Remember almost all purchased watts of electricity produce a BTU output. Electrical motor loads add BTUs of heat to the home. For instance, a 3-ton ECM blower motor can add just under 3,000 btu/h to the home. Think of these little heaters as refrigerator compressors, light bulbs, TV’s, stoves, ovens, you get the point.

Retrofit AWHP into Existing Home

Here is where your skills really need to be sharpened. When using a manual J heat loss you can play with the “what if” numbers. I have done this for years with standard heating equipment. “What if” they added more insulation to the attic or replacing windows. For instance, I worked at a quadruplex apartment house with a single boiler rated at 350,000 btu’s. The heat loss revealed that the proper boiler size should have been 280,000 btu’s. If they added 6” to the 3” they had we could do 160,000 btu boiler. We ended up installing two 80,000 btu boilers staged firing. We also added ODR and the owner claimed he saved over 60% on his fuel bill.

When I worked as a contractor, we networked with an insulation company to insulate under our radiant floor jobs. They would do any insulation you needed at a reduced rate in most cases. If insulating an attic, the homeowner will many times want to do it themselves. Have a clause in the proposal they will do it and it must meet standard insulation application practices.

After the heat loss is performed verify the water temperature required. If you are installing new baseboard look at the newer low temp style baseboard line like HE2 by Smith Environmental Products supplies about 363 btu’s per ft @ 115f water temperature. Since any AWHP Monobloc units can supply 120f and a split system can supply 130f. When installing AWHP’s you normally design a flow doe a Delta-t of 5f through the system. If a zone of heat requires 6000 btu’s for a few rooms you would require 16 ft of baseboard. But what if you design for 100F water you would need 26 ft of baseboard divided up by heat loss for the three rooms. Sound impossible? This could be very doable in a home built in the 2000’s of 2800 sq. ft. or less.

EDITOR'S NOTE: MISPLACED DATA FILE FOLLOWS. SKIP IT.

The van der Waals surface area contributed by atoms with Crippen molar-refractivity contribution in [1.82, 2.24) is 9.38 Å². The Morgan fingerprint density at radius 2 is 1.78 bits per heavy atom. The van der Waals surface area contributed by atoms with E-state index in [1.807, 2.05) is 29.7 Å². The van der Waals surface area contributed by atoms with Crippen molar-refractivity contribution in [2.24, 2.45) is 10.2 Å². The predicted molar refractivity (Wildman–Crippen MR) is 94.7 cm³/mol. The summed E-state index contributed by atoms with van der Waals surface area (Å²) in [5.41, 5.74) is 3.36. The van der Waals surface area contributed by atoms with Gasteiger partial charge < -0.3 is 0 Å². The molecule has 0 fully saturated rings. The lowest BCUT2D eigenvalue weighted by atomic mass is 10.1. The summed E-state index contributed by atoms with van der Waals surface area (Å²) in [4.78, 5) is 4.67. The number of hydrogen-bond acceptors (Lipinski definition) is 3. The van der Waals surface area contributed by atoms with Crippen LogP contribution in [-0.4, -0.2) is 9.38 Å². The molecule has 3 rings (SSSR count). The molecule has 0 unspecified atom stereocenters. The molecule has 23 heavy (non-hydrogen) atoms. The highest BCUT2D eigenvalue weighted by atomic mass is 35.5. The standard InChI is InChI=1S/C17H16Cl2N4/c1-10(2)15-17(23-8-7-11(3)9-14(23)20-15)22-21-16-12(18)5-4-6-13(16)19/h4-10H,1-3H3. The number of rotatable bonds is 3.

If using a ducted coil application using an air handler it can be a bit tricky. Do not hesitate to incorporate the coiler manufacturer into this process. They will normally oversize the coil to accommodate the heating and cooling load. You will normally apply a variable speed circulator for the air handler piping for proper flow.

You may or may not require a booster boiler for this application.

Retrofit AWHP Using Existing Hydronic System

You will connect the AWHP to the existing hydronic heating system and add an oversized buffer tank with a 3-pipe application. This will allow the heat pump to do more of the work to the balance point.

Most of the time you will need a booster boiler for this application. If there is an existing boiler onsite you may leave it there and use it. If it is gas or electric boilers make sure it is a modulating boiler to maximize the efficiency. If it is a cast iron boiler and the homeowner wants to use it make sure they realize it will be at a higher operation cost. If it is a fairly new boiler it may help keep the installation cost lower until a later date to be replaced.